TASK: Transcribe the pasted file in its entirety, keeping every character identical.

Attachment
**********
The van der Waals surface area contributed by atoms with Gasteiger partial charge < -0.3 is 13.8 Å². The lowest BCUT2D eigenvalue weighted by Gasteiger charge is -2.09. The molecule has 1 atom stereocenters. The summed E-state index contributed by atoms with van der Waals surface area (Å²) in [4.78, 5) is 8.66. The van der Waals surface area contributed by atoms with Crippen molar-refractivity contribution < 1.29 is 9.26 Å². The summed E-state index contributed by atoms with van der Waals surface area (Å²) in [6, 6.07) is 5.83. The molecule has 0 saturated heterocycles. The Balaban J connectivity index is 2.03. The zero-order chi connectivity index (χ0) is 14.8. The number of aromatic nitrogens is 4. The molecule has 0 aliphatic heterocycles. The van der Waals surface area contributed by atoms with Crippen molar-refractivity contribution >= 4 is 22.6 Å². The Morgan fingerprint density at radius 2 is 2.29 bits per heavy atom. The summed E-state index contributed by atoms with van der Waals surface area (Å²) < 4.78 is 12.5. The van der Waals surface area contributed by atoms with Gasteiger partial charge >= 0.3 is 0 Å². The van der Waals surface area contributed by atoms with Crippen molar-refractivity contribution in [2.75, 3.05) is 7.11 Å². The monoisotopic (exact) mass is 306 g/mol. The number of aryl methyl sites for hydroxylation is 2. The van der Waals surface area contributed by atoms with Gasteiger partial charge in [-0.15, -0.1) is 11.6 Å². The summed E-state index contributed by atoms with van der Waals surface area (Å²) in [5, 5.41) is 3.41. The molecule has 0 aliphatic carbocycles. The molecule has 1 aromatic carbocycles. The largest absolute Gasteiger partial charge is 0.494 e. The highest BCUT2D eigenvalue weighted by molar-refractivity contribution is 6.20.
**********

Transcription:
The van der Waals surface area contributed by atoms with Gasteiger partial charge < -0.3 is 13.8 Å². The lowest BCUT2D eigenvalue weighted by Gasteiger charge is -2.09. The molecule has 1 atom stereocenters. The summed E-state index contributed by atoms with van der Waals surface area (Å²) in [4.78, 5) is 8.66. The van der Waals surface area contributed by atoms with Crippen molar-refractivity contribution < 1.29 is 9.26 Å². The summed E-state index contributed by atoms with van der Waals surface area (Å²) in [6, 6.07) is 5.83. The molecule has 0 saturated heterocycles. The Balaban J connectivity index is 2.03. The zero-order chi connectivity index (χ0) is 14.8. The number of aromatic nitrogens is 4. The molecule has 0 aliphatic heterocycles. The van der Waals surface area contributed by atoms with Crippen molar-refractivity contribution >= 4 is 22.6 Å². The Morgan fingerprint density at radius 2 is 2.29 bits per heavy atom. The summed E-state index contributed by atoms with van der Waals surface area (Å²) < 4.78 is 12.5. The van der Waals surface area contributed by atoms with Gasteiger partial charge >= 0.3 is 0 Å². The van der Waals surface area contributed by atoms with Crippen molar-refractivity contribution in [2.75, 3.05) is 7.11 Å². The monoisotopic (exact) mass is 306 g/mol. The number of aryl methyl sites for hydroxylation is 2. The van der Waals surface area contributed by atoms with Gasteiger partial charge in [-0.15, -0.1) is 11.6 Å². The summed E-state index contributed by atoms with van der Waals surface area (Å²) in [5, 5.41) is 3.41. The molecule has 0 aliphatic carbocycles. The molecule has 1 aromatic carbocycles. The largest absolute Gasteiger partial charge is 0.494 e. The highest BCUT2D eigenvalue weighted by molar-refractivity contribution is 6.20.